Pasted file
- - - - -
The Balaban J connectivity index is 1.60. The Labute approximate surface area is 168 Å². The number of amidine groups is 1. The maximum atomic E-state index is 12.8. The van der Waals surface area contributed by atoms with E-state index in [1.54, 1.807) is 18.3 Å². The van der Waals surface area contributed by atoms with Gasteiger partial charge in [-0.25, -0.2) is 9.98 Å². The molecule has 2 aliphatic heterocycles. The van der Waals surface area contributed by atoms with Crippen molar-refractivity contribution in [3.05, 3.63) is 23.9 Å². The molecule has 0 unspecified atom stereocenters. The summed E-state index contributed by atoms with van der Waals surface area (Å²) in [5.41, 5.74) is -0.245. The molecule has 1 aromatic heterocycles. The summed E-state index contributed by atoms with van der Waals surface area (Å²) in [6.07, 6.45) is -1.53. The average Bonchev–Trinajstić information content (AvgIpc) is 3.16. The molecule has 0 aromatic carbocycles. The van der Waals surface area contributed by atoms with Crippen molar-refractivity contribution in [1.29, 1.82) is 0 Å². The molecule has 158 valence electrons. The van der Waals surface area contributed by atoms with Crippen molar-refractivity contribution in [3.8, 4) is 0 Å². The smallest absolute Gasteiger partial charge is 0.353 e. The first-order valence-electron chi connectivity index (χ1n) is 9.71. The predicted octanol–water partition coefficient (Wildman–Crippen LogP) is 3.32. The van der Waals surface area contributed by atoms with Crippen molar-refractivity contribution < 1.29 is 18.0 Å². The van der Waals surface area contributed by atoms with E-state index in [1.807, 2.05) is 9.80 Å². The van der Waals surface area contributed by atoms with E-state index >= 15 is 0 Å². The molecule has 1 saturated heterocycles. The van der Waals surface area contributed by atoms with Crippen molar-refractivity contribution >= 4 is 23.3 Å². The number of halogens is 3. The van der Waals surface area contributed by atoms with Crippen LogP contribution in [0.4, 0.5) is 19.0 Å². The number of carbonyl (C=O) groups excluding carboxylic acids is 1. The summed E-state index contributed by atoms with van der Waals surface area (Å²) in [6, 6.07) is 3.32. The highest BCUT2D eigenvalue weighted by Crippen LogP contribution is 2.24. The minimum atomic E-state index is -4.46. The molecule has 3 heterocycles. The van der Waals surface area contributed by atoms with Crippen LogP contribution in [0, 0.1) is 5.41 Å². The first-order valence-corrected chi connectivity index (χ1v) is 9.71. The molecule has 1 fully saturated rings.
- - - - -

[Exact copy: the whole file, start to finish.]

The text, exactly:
The Balaban J connectivity index is 1.60. The Labute approximate surface area is 168 Å². The number of amidine groups is 1. The maximum atomic E-state index is 12.8. The van der Waals surface area contributed by atoms with E-state index in [1.54, 1.807) is 18.3 Å². The van der Waals surface area contributed by atoms with Gasteiger partial charge in [-0.25, -0.2) is 9.98 Å². The molecule has 2 aliphatic heterocycles. The van der Waals surface area contributed by atoms with Crippen molar-refractivity contribution in [3.05, 3.63) is 23.9 Å². The molecule has 0 unspecified atom stereocenters. The summed E-state index contributed by atoms with van der Waals surface area (Å²) in [5.41, 5.74) is -0.245. The molecule has 1 aromatic heterocycles. The summed E-state index contributed by atoms with van der Waals surface area (Å²) in [6.07, 6.45) is -1.53. The average Bonchev–Trinajstić information content (AvgIpc) is 3.16. The molecule has 0 aromatic carbocycles. The van der Waals surface area contributed by atoms with Crippen molar-refractivity contribution in [1.29, 1.82) is 0 Å². The molecule has 158 valence electrons. The van der Waals surface area contributed by atoms with Crippen molar-refractivity contribution in [3.8, 4) is 0 Å². The smallest absolute Gasteiger partial charge is 0.353 e. The first-order valence-electron chi connectivity index (χ1n) is 9.71. The predicted octanol–water partition coefficient (Wildman–Crippen LogP) is 3.32. The van der Waals surface area contributed by atoms with Crippen molar-refractivity contribution < 1.29 is 18.0 Å². The van der Waals surface area contributed by atoms with E-state index in [1.807, 2.05) is 9.80 Å². The van der Waals surface area contributed by atoms with E-state index >= 15 is 0 Å². The molecule has 1 saturated heterocycles. The van der Waals surface area contributed by atoms with Crippen molar-refractivity contribution >= 4 is 23.3 Å². The number of halogens is 3. The van der Waals surface area contributed by atoms with Crippen LogP contribution in [0.4, 0.5) is 19.0 Å². The number of carbonyl (C=O) groups excluding carboxylic acids is 1. The summed E-state index contributed by atoms with van der Waals surface area (Å²) in [6, 6.07) is 3.32. The highest BCUT2D eigenvalue weighted by Crippen LogP contribution is 2.24. The minimum atomic E-state index is -4.46. The molecule has 3 heterocycles. The van der Waals surface area contributed by atoms with Crippen LogP contribution in [0, 0.1) is 5.41 Å². The first-order valence-corrected chi connectivity index (χ1v) is 9.71. The molecule has 1 fully saturated rings.